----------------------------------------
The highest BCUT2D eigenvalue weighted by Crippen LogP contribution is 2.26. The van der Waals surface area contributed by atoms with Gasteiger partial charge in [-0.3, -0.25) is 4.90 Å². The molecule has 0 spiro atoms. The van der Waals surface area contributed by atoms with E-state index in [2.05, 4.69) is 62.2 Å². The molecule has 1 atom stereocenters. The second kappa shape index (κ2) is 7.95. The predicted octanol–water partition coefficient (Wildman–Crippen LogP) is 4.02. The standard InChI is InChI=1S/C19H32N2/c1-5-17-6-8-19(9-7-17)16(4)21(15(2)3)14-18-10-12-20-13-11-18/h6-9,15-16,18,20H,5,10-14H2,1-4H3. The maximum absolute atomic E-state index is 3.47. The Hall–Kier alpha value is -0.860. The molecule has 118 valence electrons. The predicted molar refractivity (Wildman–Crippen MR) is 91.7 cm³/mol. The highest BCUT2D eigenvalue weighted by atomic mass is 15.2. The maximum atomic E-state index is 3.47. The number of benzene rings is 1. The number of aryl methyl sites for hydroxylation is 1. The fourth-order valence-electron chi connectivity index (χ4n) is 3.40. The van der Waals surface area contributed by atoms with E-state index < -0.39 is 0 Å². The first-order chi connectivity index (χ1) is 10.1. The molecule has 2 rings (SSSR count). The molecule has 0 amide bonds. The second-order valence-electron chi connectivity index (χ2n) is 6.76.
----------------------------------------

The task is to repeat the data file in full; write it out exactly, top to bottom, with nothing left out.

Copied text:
The highest BCUT2D eigenvalue weighted by Crippen LogP contribution is 2.26. The van der Waals surface area contributed by atoms with Gasteiger partial charge in [-0.3, -0.25) is 4.90 Å². The molecule has 0 spiro atoms. The van der Waals surface area contributed by atoms with E-state index in [2.05, 4.69) is 62.2 Å². The molecule has 1 atom stereocenters. The second kappa shape index (κ2) is 7.95. The predicted octanol–water partition coefficient (Wildman–Crippen LogP) is 4.02. The standard InChI is InChI=1S/C19H32N2/c1-5-17-6-8-19(9-7-17)16(4)21(15(2)3)14-18-10-12-20-13-11-18/h6-9,15-16,18,20H,5,10-14H2,1-4H3. The maximum absolute atomic E-state index is 3.47. The Hall–Kier alpha value is -0.860. The molecule has 118 valence electrons. The predicted molar refractivity (Wildman–Crippen MR) is 91.7 cm³/mol. The highest BCUT2D eigenvalue weighted by atomic mass is 15.2. The maximum atomic E-state index is 3.47. The number of benzene rings is 1. The number of aryl methyl sites for hydroxylation is 1. The fourth-order valence-electron chi connectivity index (χ4n) is 3.40. The van der Waals surface area contributed by atoms with E-state index < -0.39 is 0 Å². The first-order chi connectivity index (χ1) is 10.1. The molecule has 2 rings (SSSR count). The molecule has 0 amide bonds. The second-order valence-electron chi connectivity index (χ2n) is 6.76.